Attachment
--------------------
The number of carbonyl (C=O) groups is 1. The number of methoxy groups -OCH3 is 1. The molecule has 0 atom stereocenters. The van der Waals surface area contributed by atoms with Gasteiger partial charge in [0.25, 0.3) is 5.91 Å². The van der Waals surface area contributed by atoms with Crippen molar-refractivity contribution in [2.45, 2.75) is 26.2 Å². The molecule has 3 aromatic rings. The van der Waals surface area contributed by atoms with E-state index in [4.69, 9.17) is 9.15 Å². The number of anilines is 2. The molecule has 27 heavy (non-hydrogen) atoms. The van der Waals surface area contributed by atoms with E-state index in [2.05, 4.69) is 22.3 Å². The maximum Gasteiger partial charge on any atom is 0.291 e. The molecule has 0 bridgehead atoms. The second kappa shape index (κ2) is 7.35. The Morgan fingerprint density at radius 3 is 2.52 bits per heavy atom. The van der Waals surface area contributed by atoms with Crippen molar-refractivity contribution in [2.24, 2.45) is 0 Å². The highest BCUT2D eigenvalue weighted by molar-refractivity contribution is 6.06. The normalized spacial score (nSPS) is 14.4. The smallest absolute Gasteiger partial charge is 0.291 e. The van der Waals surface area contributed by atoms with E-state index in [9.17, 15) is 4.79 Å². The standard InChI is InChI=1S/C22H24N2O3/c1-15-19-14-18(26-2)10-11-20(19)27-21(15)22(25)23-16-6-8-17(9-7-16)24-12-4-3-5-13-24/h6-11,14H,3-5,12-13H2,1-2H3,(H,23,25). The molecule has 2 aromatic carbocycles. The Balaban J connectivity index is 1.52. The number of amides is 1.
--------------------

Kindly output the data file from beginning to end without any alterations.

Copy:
The number of carbonyl (C=O) groups is 1. The number of methoxy groups -OCH3 is 1. The molecule has 0 atom stereocenters. The van der Waals surface area contributed by atoms with Gasteiger partial charge in [0.25, 0.3) is 5.91 Å². The van der Waals surface area contributed by atoms with Crippen molar-refractivity contribution in [2.45, 2.75) is 26.2 Å². The molecule has 3 aromatic rings. The van der Waals surface area contributed by atoms with E-state index in [4.69, 9.17) is 9.15 Å². The number of anilines is 2. The molecule has 27 heavy (non-hydrogen) atoms. The van der Waals surface area contributed by atoms with E-state index in [2.05, 4.69) is 22.3 Å². The maximum Gasteiger partial charge on any atom is 0.291 e. The molecule has 0 bridgehead atoms. The second kappa shape index (κ2) is 7.35. The Morgan fingerprint density at radius 3 is 2.52 bits per heavy atom. The van der Waals surface area contributed by atoms with Crippen molar-refractivity contribution in [2.24, 2.45) is 0 Å². The highest BCUT2D eigenvalue weighted by molar-refractivity contribution is 6.06. The normalized spacial score (nSPS) is 14.4. The smallest absolute Gasteiger partial charge is 0.291 e. The van der Waals surface area contributed by atoms with E-state index in [9.17, 15) is 4.79 Å². The standard InChI is InChI=1S/C22H24N2O3/c1-15-19-14-18(26-2)10-11-20(19)27-21(15)22(25)23-16-6-8-17(9-7-16)24-12-4-3-5-13-24/h6-11,14H,3-5,12-13H2,1-2H3,(H,23,25). The molecule has 2 aromatic carbocycles. The Balaban J connectivity index is 1.52. The number of amides is 1.